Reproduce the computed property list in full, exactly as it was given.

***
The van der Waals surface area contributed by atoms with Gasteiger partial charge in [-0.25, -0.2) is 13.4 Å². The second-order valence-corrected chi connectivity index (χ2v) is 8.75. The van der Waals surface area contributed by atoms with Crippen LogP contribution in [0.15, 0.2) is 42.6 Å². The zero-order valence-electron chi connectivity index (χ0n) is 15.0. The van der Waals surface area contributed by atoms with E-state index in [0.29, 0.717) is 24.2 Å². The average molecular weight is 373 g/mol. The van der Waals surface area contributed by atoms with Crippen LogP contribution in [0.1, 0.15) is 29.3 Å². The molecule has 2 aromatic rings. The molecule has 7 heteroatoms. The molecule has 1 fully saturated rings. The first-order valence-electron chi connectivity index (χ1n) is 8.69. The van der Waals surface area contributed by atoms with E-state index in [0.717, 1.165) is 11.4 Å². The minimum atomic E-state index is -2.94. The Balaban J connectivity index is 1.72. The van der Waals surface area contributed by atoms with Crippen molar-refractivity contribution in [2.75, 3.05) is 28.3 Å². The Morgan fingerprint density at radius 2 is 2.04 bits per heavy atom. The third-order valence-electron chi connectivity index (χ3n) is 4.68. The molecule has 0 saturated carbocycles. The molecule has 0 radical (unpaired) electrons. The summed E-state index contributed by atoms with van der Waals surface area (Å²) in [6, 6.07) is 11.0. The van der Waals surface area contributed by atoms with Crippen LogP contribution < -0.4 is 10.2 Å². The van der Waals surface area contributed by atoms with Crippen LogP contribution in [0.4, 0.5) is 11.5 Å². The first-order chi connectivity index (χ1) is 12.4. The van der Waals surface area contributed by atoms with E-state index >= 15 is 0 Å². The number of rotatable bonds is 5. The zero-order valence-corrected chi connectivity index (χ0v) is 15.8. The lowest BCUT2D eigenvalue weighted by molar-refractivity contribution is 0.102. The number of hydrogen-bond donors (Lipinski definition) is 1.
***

The van der Waals surface area contributed by atoms with Gasteiger partial charge in [-0.25, -0.2) is 13.4 Å². The second-order valence-corrected chi connectivity index (χ2v) is 8.75. The van der Waals surface area contributed by atoms with Crippen LogP contribution in [0.15, 0.2) is 42.6 Å². The zero-order valence-electron chi connectivity index (χ0n) is 15.0. The van der Waals surface area contributed by atoms with E-state index in [0.29, 0.717) is 24.2 Å². The average molecular weight is 373 g/mol. The van der Waals surface area contributed by atoms with Crippen LogP contribution in [0.1, 0.15) is 29.3 Å². The molecule has 2 aromatic rings. The molecule has 7 heteroatoms. The molecule has 1 fully saturated rings. The first-order valence-electron chi connectivity index (χ1n) is 8.69. The van der Waals surface area contributed by atoms with E-state index in [0.717, 1.165) is 11.4 Å². The minimum atomic E-state index is -2.94. The Balaban J connectivity index is 1.72. The van der Waals surface area contributed by atoms with Crippen molar-refractivity contribution in [2.75, 3.05) is 28.3 Å². The Morgan fingerprint density at radius 2 is 2.04 bits per heavy atom. The third-order valence-electron chi connectivity index (χ3n) is 4.68. The molecule has 0 saturated carbocycles. The molecule has 0 radical (unpaired) electrons. The summed E-state index contributed by atoms with van der Waals surface area (Å²) in [6, 6.07) is 11.0. The van der Waals surface area contributed by atoms with Crippen LogP contribution < -0.4 is 10.2 Å². The van der Waals surface area contributed by atoms with Crippen LogP contribution in [0.4, 0.5) is 11.5 Å². The first-order chi connectivity index (χ1) is 12.4. The van der Waals surface area contributed by atoms with E-state index >= 15 is 0 Å². The number of rotatable bonds is 5. The zero-order valence-corrected chi connectivity index (χ0v) is 15.8. The lowest BCUT2D eigenvalue weighted by molar-refractivity contribution is 0.102. The number of hydrogen-bond donors (Lipinski definition) is 1.